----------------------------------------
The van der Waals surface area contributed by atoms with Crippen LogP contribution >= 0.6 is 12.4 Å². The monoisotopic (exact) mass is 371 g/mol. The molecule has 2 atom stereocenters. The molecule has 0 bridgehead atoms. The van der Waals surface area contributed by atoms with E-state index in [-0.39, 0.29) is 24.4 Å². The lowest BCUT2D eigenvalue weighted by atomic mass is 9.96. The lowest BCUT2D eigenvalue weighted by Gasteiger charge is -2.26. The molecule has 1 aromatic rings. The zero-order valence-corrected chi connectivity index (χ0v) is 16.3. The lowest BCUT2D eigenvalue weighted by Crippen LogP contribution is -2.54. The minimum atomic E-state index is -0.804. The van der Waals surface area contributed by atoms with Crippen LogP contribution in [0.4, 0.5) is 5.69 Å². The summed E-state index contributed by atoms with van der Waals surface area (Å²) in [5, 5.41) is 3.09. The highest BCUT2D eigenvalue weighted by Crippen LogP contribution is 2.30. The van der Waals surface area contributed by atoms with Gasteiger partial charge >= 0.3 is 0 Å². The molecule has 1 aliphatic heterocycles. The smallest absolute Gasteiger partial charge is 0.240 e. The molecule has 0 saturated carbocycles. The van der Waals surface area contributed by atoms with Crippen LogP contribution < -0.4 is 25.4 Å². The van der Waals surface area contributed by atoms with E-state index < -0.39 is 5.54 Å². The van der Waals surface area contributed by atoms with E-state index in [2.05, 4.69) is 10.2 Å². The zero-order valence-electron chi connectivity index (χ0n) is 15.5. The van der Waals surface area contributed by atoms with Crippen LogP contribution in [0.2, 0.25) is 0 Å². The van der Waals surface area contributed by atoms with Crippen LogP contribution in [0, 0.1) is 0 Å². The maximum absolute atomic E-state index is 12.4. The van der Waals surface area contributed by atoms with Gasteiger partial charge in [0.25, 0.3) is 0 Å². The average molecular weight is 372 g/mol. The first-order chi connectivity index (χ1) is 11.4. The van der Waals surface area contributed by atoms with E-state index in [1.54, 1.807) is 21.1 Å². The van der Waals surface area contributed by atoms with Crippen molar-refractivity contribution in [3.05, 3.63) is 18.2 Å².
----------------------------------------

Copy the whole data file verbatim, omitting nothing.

The van der Waals surface area contributed by atoms with Crippen LogP contribution >= 0.6 is 12.4 Å². The monoisotopic (exact) mass is 371 g/mol. The molecule has 2 atom stereocenters. The molecule has 0 bridgehead atoms. The van der Waals surface area contributed by atoms with E-state index in [-0.39, 0.29) is 24.4 Å². The lowest BCUT2D eigenvalue weighted by atomic mass is 9.96. The lowest BCUT2D eigenvalue weighted by Gasteiger charge is -2.26. The molecule has 1 aromatic rings. The zero-order valence-corrected chi connectivity index (χ0v) is 16.3. The lowest BCUT2D eigenvalue weighted by Crippen LogP contribution is -2.54. The minimum atomic E-state index is -0.804. The van der Waals surface area contributed by atoms with Crippen LogP contribution in [0.4, 0.5) is 5.69 Å². The summed E-state index contributed by atoms with van der Waals surface area (Å²) in [5, 5.41) is 3.09. The highest BCUT2D eigenvalue weighted by Crippen LogP contribution is 2.30. The van der Waals surface area contributed by atoms with Gasteiger partial charge >= 0.3 is 0 Å². The molecule has 1 aliphatic heterocycles. The smallest absolute Gasteiger partial charge is 0.240 e. The molecule has 0 saturated carbocycles. The van der Waals surface area contributed by atoms with Crippen LogP contribution < -0.4 is 25.4 Å². The van der Waals surface area contributed by atoms with E-state index < -0.39 is 5.54 Å². The van der Waals surface area contributed by atoms with E-state index in [2.05, 4.69) is 10.2 Å². The zero-order valence-electron chi connectivity index (χ0n) is 15.5. The van der Waals surface area contributed by atoms with Crippen LogP contribution in [0.2, 0.25) is 0 Å². The van der Waals surface area contributed by atoms with Crippen LogP contribution in [0, 0.1) is 0 Å². The maximum absolute atomic E-state index is 12.4. The van der Waals surface area contributed by atoms with Gasteiger partial charge in [0.25, 0.3) is 0 Å². The average molecular weight is 372 g/mol. The first-order chi connectivity index (χ1) is 11.4. The van der Waals surface area contributed by atoms with E-state index in [1.54, 1.807) is 21.1 Å². The van der Waals surface area contributed by atoms with Crippen molar-refractivity contribution in [3.05, 3.63) is 18.2 Å².